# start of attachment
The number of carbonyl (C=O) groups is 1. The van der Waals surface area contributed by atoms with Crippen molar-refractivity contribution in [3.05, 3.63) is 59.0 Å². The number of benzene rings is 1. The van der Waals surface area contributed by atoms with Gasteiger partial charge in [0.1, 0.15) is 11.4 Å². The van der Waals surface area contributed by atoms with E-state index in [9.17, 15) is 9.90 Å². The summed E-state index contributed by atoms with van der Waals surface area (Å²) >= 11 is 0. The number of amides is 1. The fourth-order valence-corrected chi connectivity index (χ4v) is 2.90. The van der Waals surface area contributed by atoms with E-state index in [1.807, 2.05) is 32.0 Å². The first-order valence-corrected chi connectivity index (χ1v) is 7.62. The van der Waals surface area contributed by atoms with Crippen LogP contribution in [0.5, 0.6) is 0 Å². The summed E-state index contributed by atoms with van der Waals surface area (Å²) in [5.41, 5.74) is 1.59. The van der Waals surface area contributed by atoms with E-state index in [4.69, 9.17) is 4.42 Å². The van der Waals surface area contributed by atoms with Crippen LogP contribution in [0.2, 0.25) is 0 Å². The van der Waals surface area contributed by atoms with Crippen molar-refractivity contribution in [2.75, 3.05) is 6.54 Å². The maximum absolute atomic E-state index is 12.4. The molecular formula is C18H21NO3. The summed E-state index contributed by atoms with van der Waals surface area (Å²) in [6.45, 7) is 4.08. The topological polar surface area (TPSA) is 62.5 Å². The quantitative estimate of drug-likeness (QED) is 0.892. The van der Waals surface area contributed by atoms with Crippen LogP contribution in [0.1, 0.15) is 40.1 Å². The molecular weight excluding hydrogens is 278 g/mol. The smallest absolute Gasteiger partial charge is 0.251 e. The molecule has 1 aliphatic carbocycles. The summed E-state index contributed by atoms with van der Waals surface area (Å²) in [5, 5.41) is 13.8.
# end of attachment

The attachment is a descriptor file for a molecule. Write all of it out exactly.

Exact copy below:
The number of carbonyl (C=O) groups is 1. The van der Waals surface area contributed by atoms with Crippen molar-refractivity contribution in [3.05, 3.63) is 59.0 Å². The number of benzene rings is 1. The van der Waals surface area contributed by atoms with Gasteiger partial charge in [0.1, 0.15) is 11.4 Å². The van der Waals surface area contributed by atoms with E-state index in [9.17, 15) is 9.90 Å². The summed E-state index contributed by atoms with van der Waals surface area (Å²) >= 11 is 0. The number of amides is 1. The fourth-order valence-corrected chi connectivity index (χ4v) is 2.90. The van der Waals surface area contributed by atoms with E-state index in [1.807, 2.05) is 32.0 Å². The first-order valence-corrected chi connectivity index (χ1v) is 7.62. The van der Waals surface area contributed by atoms with Crippen LogP contribution in [0.5, 0.6) is 0 Å². The summed E-state index contributed by atoms with van der Waals surface area (Å²) in [5.41, 5.74) is 1.59. The van der Waals surface area contributed by atoms with E-state index in [4.69, 9.17) is 4.42 Å². The van der Waals surface area contributed by atoms with Crippen LogP contribution in [0.2, 0.25) is 0 Å². The van der Waals surface area contributed by atoms with Crippen molar-refractivity contribution in [2.75, 3.05) is 6.54 Å². The maximum absolute atomic E-state index is 12.4. The molecular formula is C18H21NO3. The summed E-state index contributed by atoms with van der Waals surface area (Å²) in [6.45, 7) is 4.08. The topological polar surface area (TPSA) is 62.5 Å². The quantitative estimate of drug-likeness (QED) is 0.892. The van der Waals surface area contributed by atoms with Crippen LogP contribution in [0.1, 0.15) is 40.1 Å². The molecular weight excluding hydrogens is 278 g/mol. The smallest absolute Gasteiger partial charge is 0.251 e. The molecule has 1 aliphatic carbocycles. The summed E-state index contributed by atoms with van der Waals surface area (Å²) in [5, 5.41) is 13.8.